The Transportation Safety Board (TSB) says a young pilot’s decisions to fly in a canyon in low-visibility conditions helped lead to a fatal plane crash near Mayo, Yukon, last summer.
Two people were killed in the August crash — pilot Shawn Kitchen, 24, and his passenger, Julia Lane, a 33-year-old geologist who had been working at an exploration camp in the area. They were the only people on board the plane.
The Alkan Air Cessna 208B Grand Caravan had taken off from the Rackla gold project air strip and was headed for Mayo when the crash happened.
According to the TSB’s investigation report, released Wednesday, Kitchen had been flying by visual flight rules (VFR) when he entered an area of low visibility and low cloud ceilings. The report says Kitchen departed from his intended flight route and entered a “box canyon,” with one-way access and steep walls.
That’s where the aircraft hit rising terrain and was destroyed, the report says.
Investigators said Kitchen’s decision to continue a low-altitude flight into mountainous terrain with low visibility was guided by several factors.
“The pilot had recently completed a flight along the same route, in similar weather conditions. The pilot’s decision-making would have been affected by his familiarity with the route and, consequently, he likely did not consider an alternate route to avoid the poor weather conditions,” the report says.
The report says the elevation of the canyon floor rose abruptly where the crash happened, and Kitchen would not have detected it in time to avoid it because of his speed of travel and the low visibility.
“Additionally, the aircraft’s terrain awareness and warning system aural alerts were ineffective in warning the pilot of the rising terrain because he had already heard multiple similar alerts in the preceding minutes of flight, or had silenced these alerts,” the report says.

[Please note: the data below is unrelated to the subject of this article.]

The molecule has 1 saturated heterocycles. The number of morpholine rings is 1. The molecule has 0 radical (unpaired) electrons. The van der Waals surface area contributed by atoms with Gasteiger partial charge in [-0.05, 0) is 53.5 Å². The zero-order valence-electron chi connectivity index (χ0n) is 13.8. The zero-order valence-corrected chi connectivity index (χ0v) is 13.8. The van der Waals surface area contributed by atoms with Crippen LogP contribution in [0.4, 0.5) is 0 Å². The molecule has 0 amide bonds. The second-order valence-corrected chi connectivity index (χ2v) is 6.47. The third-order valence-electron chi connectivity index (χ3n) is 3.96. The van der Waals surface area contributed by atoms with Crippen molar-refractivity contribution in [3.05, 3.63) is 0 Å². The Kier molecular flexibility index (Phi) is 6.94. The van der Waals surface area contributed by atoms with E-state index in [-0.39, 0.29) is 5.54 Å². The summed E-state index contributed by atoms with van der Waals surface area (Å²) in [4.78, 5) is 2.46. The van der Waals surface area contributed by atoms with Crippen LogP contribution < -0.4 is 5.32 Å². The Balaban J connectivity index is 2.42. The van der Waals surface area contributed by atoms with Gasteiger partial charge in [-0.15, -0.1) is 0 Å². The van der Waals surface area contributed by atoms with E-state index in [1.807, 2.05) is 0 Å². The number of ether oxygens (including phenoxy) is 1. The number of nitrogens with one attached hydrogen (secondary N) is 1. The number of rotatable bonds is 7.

The TSB says that after the crash Alkan Air made changes to its operations, including requiring a second flight crew member for Cessna 208B Grand Caravan captains with fewer than 2,000 hours. A pilot must also fly for one season as a second crew member on a Caravan before becoming a captain.
Alkan Air has also modified its emergency response plan, the TSB says.
Victim’s husband sues airline for negligence
Earlier this month, Lane’s husband, Ryan Gandy, filed a claim in Yukon Supreme Court accusing Alkan Air and Kitchen of negligence, and seeking damages associated with Lane’s death.
The statement of claim, filed July 10, accuses of Alkan of negligence in operating the aircraft. It says the company failed to adequately train Kitchen for flying in mountainous terrain and in low visibility. It also accuses the company of, among other things, negligent flight planning, and not installing a terrain avoidance warning system.
The claim also blames Kitchen for flying into hazardous terrain without properly assessing or monitoring the risks.
None of the statements in Gandy’s claim have been proven in court.
According to Alkan Air’s website, Kitchen had been with the company since 2015. He was from Whitehorse.
“He was an incredible individual who took every opportunity to make everyone feel welcome,” reads a tribute on the website.
In a statement on Wednesday, Alkan Air president Wendy Tayler referred to the legal action filed against the airline, and said “it is not appropriate for the company to comment on the accident, the TSB report or any related issues.”
“We appreciate the effort of the Transportation Safety Board in preparing this report as we continually work with the agency as a company and as an industry to ensure the health and safety of our employees and passengers,” the statement reads.
Lane, a graduate of the University of British Columbia and a registered professional geologist in B.C., was appointed vice-president of exploration for ATAC Resources Ltd. in 2015, and was a partner with Archer, Cathro & Associates since 2012. She had been working in the Rackla area on an ATAC gold project when the crash happened.